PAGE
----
In addition to the near perfect organization, the sizing of the pack is also a plus. There is a height adjustable waist belt and the shoulder straps cinch to fit a range of sizes.

    The ski carry is a simple diagonal design, and when not in use the straps pack into their own little pockets that prevent potential to snag on trees and provide a sleek, clean look.

    I would recommend this product to anyone looking for a larger, yet fairly light weight pack as an additional tool to add to your avalanche safety kit.

  8. Owen Leeper

    Been using BCA backs since the beginning, now the airbag system is streamlined and weighs even less so you hardly notice it on your back. The pack has great storage for crampons, axe, skins, layers, food and water for a good day in the backcountry. I wouldn’t go skiing without it. Diagonal ski carry works great and is quicker than a-frame carry with a pull out helmet cover you can throw your helmet on the back when it’s too hot skinning.

    The compressed air cylinder is great for traveling, you can easily refill it at scuba or paintball shops. Much cheaper to fly with than other systems. Picked up a float22 for sidecountry as well and just swap canisters back and forth.

  9. Grifen Moller

    This Float 32 by BCA is one of their most versatile packs. I have had for one season now and use it for everything. It is my go to pack for side country, long days in the backcountry, hiking, and a normal everyday pack you’d bring to the mountain. The Float 32 is a perfect size to fit everything you’d need for day in the backcountry. It has places for everything, ice axe, skis, snowboard, hydration, BC link radios, and an easy access pocket for shovel and probe. I am able to carry my skins, lunch, extra layers, lenses, water, and all my backcountry gear plus some extra things. Another bonus to this pack is the helmet net, it I use it every day whether I’m skinning or just as a place to store my helmet. It is definitely a pack I will continue to use.

  10. Michael Arnold, AMGA/IFMGA Mountain Guide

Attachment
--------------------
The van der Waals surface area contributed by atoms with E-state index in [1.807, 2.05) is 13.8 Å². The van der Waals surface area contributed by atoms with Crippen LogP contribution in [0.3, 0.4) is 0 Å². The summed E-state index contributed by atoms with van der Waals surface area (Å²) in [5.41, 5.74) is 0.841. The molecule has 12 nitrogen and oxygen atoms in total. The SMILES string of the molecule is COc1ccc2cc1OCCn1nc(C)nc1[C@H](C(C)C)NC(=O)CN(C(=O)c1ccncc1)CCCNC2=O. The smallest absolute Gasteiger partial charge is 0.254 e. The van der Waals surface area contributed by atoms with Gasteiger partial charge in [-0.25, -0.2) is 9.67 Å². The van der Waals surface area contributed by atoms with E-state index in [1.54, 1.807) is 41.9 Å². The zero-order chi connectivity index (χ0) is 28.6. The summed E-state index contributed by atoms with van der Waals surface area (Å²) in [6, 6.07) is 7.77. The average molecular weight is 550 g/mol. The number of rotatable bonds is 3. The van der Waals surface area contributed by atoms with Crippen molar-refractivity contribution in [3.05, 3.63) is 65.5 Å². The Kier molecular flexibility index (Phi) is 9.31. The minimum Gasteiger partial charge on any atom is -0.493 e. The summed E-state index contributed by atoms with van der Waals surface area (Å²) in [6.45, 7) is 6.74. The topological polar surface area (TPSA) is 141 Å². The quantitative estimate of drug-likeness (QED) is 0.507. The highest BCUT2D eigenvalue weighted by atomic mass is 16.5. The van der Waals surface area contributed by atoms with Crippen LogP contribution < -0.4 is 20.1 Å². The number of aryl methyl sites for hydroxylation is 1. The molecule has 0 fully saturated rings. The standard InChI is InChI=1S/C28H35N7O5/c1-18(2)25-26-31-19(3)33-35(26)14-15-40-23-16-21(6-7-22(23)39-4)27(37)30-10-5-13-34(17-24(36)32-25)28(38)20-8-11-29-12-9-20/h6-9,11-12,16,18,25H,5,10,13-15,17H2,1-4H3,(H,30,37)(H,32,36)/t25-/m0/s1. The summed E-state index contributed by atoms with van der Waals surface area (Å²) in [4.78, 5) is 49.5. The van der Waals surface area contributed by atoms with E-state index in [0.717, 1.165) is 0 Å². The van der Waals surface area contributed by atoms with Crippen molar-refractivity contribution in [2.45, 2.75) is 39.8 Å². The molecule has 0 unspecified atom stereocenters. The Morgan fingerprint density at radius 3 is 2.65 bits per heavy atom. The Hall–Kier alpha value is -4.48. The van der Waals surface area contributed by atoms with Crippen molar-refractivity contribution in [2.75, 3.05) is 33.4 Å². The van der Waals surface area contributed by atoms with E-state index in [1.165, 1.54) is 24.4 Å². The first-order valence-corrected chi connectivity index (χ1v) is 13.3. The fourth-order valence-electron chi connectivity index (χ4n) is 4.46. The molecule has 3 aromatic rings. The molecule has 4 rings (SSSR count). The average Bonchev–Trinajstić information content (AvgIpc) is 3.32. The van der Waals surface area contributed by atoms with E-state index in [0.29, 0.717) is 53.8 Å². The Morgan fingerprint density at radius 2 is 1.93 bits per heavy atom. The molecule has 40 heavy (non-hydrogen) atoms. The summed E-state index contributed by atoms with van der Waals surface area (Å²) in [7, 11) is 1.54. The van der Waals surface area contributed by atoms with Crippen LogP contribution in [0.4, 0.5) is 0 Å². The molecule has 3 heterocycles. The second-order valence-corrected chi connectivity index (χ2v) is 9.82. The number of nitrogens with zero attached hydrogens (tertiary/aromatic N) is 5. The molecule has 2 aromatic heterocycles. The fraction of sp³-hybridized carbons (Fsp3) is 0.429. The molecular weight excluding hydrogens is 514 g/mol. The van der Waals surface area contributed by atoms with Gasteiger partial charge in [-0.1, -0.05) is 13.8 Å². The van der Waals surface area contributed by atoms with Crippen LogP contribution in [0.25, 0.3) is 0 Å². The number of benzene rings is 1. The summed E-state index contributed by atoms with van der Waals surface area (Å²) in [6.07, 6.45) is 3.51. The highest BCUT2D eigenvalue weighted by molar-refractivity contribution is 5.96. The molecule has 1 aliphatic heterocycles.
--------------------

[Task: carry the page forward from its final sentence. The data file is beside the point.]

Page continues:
Shape, Comfort & Fit: At first look, I noticed the new shape — more rounded and less boxy. I loaded 40lbs into the pack and walked around the house, tweaking it for my fit. Then I wore the pack in the field. During the first few days of downhill skiing, I adjusted the hip belt, load limiters and sternum strap to minimize the shifting of the pack while skiing. The waist belt allows the torso length of the pack to be adjusted. The medium to large setting works for my 19-inch spine. I set it at medium for days when I use a climbing harness; large for days when I don’t need the pack to sit as high on my hips. (My personal stats: Height — 6ft, Waist — 30-32in, Spine — 19in, Weight — 170lbs). I’ve adjusted the pack for numerous clients and found it fits a variety of people well, with the exception of petite females and small frame males. When shopping for a pack, it’s a good idea to bring your gear to a shop, load the pack, and make sure it fits comfortably. Pockets and Packing: The large volume of the main compartment makes it easy to pack a full day guide’s kit (sled, first aid, repair, avalanche essentials, food and water) and still have room to haul some extra items. In the mountains when I’m working as a guide, I like to have compartments for my gear. The different colored zippers on the Float help me keep things organized. In the red zipper pocket, I put my shovel and probe and there’s plenty of room. An ice axe is best stowed inside the pack on any avalanche airbag. When lashed to the outside of the pack, there’s the danger of puncturing a deployed airbag which is not good for your chances of survival, and no one likes getting axed in the tram either. I pack all my kit top down via the clamshell main compartment. Then my other essentials (first aid, repair food and water) are easily accessed with the third zipper via the suitcase style pack. This is purely stylistic, but I have seen great efficiency with this system. There is a small 2-liter pocket inside for stuff like wallet and phone. I have noticed the external zippers hold out the elements better than the old style zips. And I like the 2 pockets on the hip belt. External Carry Features: The Float packs have some of the better helmet carrying options. This has a sleek mesh “basket” that you can stow away when utilizing the helmet. The helmet carry basket is a permanently fixed component on the pack and can be stowed away when wearing the helmet. This pack allows you to carry either skis or snowboard. When you carry skis diagonally, you can rotate the helmet basket and have the helmet on top of the pack. Without ski carry, a helmet fits on the backside of the pack. I noticed more durability in the breakable zipper of the airbag system when carrying skis are on your back. (Remember with any airbag you want to AVOID “A-Framing” your skis when traveling in avalanche terrain.) Airbag System: The airbag provides trauma protection to the head without decreasing your peripheral vision. You can switch the trigger to either side of the pack. After the airbag is deployed, I found the re-packing easy. There is a diagram on the packs showing the proper way to fold the airbag once it is deployed.